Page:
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Re: Re: HYB: rebloom genetics
  • Subject: Re: Re: HYB: rebloom genetics
  • From: Betty Wilkerson <autmirislvr@aol.com>
  • Date: Thu, 13 Jan 2011 22:34:21 -0500 (EST)

Ah, when I raised guppies, the half blacks and three quarter blacks never
seems quite as spirited or vigorous as the others.  Now I may know why.  Maybe
this would explain why I don't seem them any more.

<<though many seem to lack the vigor of their cousins of the same species to
one degree or another.>>

Betty W.

-----Original Message-----
From: Steve Szabo <steve@familyszabo.com>
To: iris <iris@hort.net>
Sent: Thu, Jan 13, 2011 7:46 pm
Subject: RE: [iris] Re: HYB: rebloom genetics

Black fish. I'd need to look at the betta blacks for more information, but
ther species who produce blacks tend to be shorter lived than their more
olorful siblings or cousins (black can and does breed true). Black fish
eed a diet that is higher in protein than their more colorful relatives of
he same species. Depending on their natural diet, this can be hard to
upply, if you even know the need for it.
Black fish also tend to get cancer at a much higher frequency than one would
xpect, based on knowledge of the species involved to produce the black;
ometimes one species sometimes two or more were originally used. For
xample, one variety of black molly had three species involved to develop
he rich black that it has.
Black fish also have a tendency to a higher rate of fish tuberculosis.
Black fish also tend to need higher temperatures than their relatives to do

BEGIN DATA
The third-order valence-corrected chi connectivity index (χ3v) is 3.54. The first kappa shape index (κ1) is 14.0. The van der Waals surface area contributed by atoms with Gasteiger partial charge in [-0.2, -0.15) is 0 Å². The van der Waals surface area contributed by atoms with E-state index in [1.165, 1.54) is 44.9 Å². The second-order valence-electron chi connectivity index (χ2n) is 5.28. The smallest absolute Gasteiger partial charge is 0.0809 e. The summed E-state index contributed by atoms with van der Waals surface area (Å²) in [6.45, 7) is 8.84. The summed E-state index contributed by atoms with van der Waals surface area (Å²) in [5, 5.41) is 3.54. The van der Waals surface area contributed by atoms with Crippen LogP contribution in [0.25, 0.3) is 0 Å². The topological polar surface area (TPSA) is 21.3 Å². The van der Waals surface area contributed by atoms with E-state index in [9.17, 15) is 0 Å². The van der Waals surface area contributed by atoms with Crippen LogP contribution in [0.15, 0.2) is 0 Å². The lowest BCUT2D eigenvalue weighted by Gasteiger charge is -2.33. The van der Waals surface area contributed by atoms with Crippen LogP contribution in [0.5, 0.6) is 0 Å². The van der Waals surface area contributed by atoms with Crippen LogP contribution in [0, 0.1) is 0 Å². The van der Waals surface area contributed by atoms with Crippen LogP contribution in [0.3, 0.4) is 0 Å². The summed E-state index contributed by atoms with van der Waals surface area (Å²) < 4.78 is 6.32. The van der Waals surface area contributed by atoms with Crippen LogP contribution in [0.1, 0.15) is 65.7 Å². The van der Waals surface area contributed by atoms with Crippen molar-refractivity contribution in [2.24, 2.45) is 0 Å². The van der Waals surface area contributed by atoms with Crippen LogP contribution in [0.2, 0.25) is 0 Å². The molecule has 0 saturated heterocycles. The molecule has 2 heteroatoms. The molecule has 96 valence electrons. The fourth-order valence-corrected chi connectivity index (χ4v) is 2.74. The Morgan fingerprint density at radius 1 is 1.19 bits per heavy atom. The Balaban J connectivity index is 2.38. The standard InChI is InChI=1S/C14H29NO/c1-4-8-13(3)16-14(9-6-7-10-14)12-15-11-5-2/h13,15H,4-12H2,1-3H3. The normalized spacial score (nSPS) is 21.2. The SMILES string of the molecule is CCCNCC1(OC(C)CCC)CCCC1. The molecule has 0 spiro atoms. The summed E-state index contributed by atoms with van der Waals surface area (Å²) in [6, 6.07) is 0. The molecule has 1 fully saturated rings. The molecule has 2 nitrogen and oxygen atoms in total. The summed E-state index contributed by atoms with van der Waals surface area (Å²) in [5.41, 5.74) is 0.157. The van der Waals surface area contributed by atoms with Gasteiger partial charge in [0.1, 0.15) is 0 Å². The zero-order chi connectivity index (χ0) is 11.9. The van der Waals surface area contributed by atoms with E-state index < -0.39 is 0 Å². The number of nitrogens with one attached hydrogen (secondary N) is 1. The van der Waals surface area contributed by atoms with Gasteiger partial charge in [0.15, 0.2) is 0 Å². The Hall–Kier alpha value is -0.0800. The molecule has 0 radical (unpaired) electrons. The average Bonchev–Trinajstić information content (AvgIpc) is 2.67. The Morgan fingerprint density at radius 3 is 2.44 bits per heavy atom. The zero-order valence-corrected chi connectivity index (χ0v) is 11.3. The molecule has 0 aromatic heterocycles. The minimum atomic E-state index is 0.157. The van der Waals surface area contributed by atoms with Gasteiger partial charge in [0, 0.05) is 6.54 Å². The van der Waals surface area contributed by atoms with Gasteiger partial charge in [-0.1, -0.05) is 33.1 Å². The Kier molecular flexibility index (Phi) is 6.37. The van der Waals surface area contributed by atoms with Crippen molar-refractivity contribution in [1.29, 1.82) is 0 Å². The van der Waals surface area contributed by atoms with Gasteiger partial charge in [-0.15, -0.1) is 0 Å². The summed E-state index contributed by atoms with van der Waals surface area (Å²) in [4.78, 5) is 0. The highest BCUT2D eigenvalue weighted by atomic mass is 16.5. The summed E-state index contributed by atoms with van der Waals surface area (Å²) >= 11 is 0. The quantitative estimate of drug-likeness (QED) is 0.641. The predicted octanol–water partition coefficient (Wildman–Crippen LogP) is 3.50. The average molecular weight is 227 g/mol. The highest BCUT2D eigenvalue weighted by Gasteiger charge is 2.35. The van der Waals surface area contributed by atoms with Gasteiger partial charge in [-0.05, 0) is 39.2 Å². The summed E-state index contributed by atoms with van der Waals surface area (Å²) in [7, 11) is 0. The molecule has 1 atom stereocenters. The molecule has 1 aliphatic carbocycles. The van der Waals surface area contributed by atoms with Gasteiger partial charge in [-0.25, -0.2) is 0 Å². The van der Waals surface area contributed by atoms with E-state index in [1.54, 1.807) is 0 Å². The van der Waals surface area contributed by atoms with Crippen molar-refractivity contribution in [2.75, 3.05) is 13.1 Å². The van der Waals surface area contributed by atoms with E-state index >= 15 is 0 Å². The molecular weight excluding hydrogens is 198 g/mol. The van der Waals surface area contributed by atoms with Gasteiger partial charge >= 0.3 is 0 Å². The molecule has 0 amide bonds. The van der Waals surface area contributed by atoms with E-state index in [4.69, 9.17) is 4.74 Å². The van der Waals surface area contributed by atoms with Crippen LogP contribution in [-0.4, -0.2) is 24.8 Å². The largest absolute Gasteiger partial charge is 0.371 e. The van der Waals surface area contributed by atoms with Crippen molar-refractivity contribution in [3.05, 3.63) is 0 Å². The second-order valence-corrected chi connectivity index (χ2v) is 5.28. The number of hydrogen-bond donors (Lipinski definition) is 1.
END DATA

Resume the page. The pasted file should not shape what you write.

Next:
ell, though many seem to lack the vigor of their cousins of the same
pecies to one degree or another.
So, there you have it, more than you wanted to know about black fish.
There is one important fact you need to keep in mind about genetics that I
earned from Neil Morgensen before he wandered off to tend that iris bed in
he sky. It is very difficult to take lessons learned in animal genetics and
pply them to iris genetics and it is the same going the other way. We did
ave some long discussions about this on and offlist.
-----Original Message-----
rom: owner-iris@hort.net [mailto:owner-iris@hort.net] On Behalf Of Linda
ent: Thursday, January 13, 2011 10:05 AM
o: iris@hort.net
ubject: [iris] Re: HYB: rebloom genetics
Thanks Chuck.
Can you think of any instances where a dominant gene in multiple doses
as some kind of amplifying effect?  In other words where it has the
pposite effect of being lethal?  I guess it wouldn't be considered a
rue dominant in that case.
Any thoughts on the chemistry of what's going on when the cycle gene is
ff?  Is any of that chemistry reversible, or could it be speeded up by
n extra gene set?  Ok, this is getting way off the track - sorry.
It's just frustrating trying to interpret results since rebloom here is
o dependent on year to year seasonal weather variations as well as
eneral climate, so that even "dominant" genes can't be seen half the
ime (or more, or less).  Seems like a plant should have a hard time
iguring out how to grow at all with four sets of genes that don't agree
ith each other.  ;-)
Interesting example about the fish - does the color gene cause death or
s it another gene linked with it?
<I don't know of any situation of where a dominant gene is no longer
unctioning when it is in multiple dosages, unless it is a lethal gene in
ultiple dosages. Those exist, and the plant or animal just dies. One
f this is black Siamese fighting fish. Males with two dosages of black gene

erhaps someone else knows of a situation where a dominant gene is
urned off
n multiple dosages, but I can't think of any off hand.>
Linda Mann east TN USA zone 7
etting a little cabin fever crazy!
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